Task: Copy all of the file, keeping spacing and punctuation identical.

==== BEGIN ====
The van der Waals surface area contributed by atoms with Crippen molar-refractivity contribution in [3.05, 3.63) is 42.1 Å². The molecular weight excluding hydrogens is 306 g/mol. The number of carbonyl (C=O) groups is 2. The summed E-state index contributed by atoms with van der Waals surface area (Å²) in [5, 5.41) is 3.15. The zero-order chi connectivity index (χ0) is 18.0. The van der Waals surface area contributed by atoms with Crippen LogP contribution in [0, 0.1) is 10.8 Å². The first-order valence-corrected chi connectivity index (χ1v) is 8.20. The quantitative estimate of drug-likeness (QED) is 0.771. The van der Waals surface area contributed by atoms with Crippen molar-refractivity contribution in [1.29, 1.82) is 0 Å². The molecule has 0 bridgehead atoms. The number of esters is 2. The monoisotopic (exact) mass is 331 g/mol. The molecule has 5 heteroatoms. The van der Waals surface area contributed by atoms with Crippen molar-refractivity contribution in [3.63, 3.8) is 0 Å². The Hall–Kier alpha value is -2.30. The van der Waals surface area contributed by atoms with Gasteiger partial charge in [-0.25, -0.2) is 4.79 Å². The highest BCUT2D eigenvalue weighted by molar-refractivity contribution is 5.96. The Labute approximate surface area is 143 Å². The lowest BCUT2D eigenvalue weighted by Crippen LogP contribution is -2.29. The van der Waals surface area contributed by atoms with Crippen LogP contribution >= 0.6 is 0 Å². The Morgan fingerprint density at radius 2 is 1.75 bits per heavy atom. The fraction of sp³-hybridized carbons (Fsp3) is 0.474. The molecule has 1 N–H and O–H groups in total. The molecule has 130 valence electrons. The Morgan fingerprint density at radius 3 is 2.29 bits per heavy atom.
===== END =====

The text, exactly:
The van der Waals surface area contributed by atoms with Crippen molar-refractivity contribution in [3.05, 3.63) is 42.1 Å². The molecular weight excluding hydrogens is 306 g/mol. The number of carbonyl (C=O) groups is 2. The summed E-state index contributed by atoms with van der Waals surface area (Å²) in [5, 5.41) is 3.15. The zero-order chi connectivity index (χ0) is 18.0. The van der Waals surface area contributed by atoms with Crippen LogP contribution in [0, 0.1) is 10.8 Å². The first-order valence-corrected chi connectivity index (χ1v) is 8.20. The quantitative estimate of drug-likeness (QED) is 0.771. The van der Waals surface area contributed by atoms with Crippen molar-refractivity contribution in [1.29, 1.82) is 0 Å². The molecule has 0 bridgehead atoms. The number of esters is 2. The monoisotopic (exact) mass is 331 g/mol. The molecule has 5 heteroatoms. The van der Waals surface area contributed by atoms with Crippen molar-refractivity contribution in [3.63, 3.8) is 0 Å². The Hall–Kier alpha value is -2.30. The van der Waals surface area contributed by atoms with Gasteiger partial charge in [-0.25, -0.2) is 4.79 Å². The highest BCUT2D eigenvalue weighted by molar-refractivity contribution is 5.96. The Labute approximate surface area is 143 Å². The lowest BCUT2D eigenvalue weighted by Crippen LogP contribution is -2.29. The van der Waals surface area contributed by atoms with Crippen LogP contribution >= 0.6 is 0 Å². The Morgan fingerprint density at radius 2 is 1.75 bits per heavy atom. The fraction of sp³-hybridized carbons (Fsp3) is 0.474. The molecule has 1 N–H and O–H groups in total. The molecule has 130 valence electrons. The Morgan fingerprint density at radius 3 is 2.29 bits per heavy atom.